Could you be disinheriting a family member?


Inheritance is a very complex area. Unfortunately, disinheritance can occur unknowingly for many reasons. What’s more, the probate process can be prolonged and very costly, if your estate has not been organised in the right way.

Disinheritance: preventing someone from having the legal right to receive your money or property after you die.

Have you considered all of the people you would like to inherit from your estate? Your estate comprises of property, money and possessions – it also includes vehicles and any business interests too. If you have children and you’ve recently remarried, or you’re unmarried living with a long-term partner, disinheritance can be a real risk. To explain this more clearly, let’s look at an example:

Jane and John

Jane and John have been married for twenty years. They have two children: Jack and Jill. Unfortunately, John passes away before writing a Will and his entire estate goes to Jane. Jane remarries. Her new husband is called Steve. Steve also has two children: Sarah and Sam. When John was alive, he had hoped that the family home would go to Jack and Jill, his children with Jane. However, as Jane has now remarried, the family home and estate is now shared between Jane and Steve. If Jane dies without writing a Will, the family home and her estate would be passed to Steve, and then onto Sarah and Sam. As a result, Jack and Jill could be disinherited from the family estate.

To avoid disinheritance issues, you can organise your estate in several ways. Making sure you have an up-to-date and legally recognised Will is a good starting point. If you have a complicated family situation, i.e. children from past marriages and new partners, you will need to make sure everybody you would like to inherit from you is recognised in your Will.

I’m not married!

If you are unmarried and living with a long-term partner, they will need to be recognised in your Will or they may lose out financially when you pass away. If you share a property and this is solely in your name, your partner could lose the right to live in your family home.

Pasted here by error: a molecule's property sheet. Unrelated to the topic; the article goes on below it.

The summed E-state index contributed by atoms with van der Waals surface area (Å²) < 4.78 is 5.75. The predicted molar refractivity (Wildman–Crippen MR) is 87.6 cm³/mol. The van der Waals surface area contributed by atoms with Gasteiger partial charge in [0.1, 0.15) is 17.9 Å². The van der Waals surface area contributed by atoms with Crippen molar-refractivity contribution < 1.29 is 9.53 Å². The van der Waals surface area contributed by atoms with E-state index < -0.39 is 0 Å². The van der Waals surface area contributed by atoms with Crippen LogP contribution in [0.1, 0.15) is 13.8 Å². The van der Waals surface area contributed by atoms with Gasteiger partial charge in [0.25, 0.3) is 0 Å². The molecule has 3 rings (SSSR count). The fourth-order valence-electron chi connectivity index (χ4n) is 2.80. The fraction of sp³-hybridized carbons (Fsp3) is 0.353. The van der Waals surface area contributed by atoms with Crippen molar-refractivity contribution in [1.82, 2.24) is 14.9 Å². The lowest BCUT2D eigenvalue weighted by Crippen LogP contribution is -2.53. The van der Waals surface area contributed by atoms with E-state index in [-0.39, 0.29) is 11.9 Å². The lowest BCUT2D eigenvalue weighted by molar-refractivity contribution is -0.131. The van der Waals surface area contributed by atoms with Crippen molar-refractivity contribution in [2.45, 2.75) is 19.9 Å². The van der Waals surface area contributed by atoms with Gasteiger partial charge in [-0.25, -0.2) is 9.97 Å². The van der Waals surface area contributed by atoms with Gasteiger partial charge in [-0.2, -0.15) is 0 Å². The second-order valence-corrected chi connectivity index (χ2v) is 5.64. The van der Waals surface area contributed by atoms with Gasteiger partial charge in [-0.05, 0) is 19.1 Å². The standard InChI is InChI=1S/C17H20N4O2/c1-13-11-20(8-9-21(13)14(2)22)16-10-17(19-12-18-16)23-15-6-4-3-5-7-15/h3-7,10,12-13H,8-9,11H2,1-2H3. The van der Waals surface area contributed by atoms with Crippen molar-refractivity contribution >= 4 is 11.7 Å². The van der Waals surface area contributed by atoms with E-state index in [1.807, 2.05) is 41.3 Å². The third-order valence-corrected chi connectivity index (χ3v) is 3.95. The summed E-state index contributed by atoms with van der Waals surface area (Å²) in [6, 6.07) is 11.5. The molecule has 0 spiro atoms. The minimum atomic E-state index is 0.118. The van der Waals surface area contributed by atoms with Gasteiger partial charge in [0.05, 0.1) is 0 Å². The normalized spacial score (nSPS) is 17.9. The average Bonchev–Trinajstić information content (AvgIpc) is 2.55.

For advice on this and Wills in general, please speak to one of our financial planners.

A Will might not be enough…

There could be many risks to your estate that you haven’t even considered. One way of helping to secure your estate is by having a Trust. For example, a Family Protection Trust protects your estate by ensuring it is passed onto the people you name in the trust; this avoids disinheritance issues and can help to reduce Inheritance Tax (applies to estates worth over £325,000). Trusts can also be used to protect against care home fees and to reduce the cost of probate – for more advice on Trust planning, please speak to our team.

How does the Probate process work?

Most people will have to deal with probate at some stage. Any estates worth more than £5,000 will go through this process. When a person dies and if you have been named as the “Executor” of the Will, you will need to apply for a “grant of representation”, which is known as “probate”. This will give you the right legally to be able to deal with their estate. Otherwise, this would fall onto the deceased person’s next of kin. Sometimes people appoint a solicitor to do this on their behalf – talk to us for more information on this.

It is the responsibility of the Executor to collect all the assets from the estate (property, possessions, cars, money, etc.). They would also be expected to pay the Inheritance Tax bill and any remaining debts (including household bills). Lastly, the Executor would distribute the estate to people accordingly, i.e. passing any property, money or possessions to people named as “beneficiaries”. When you name an Executor in your Will, always check with them first to see if they are happy to do this for you.

For more information, please visit our Inheritance page.

If you are worried about disinheritance issues or you would like to discuss Wills and Trusts, please get in touch to speak to one of our financial planners.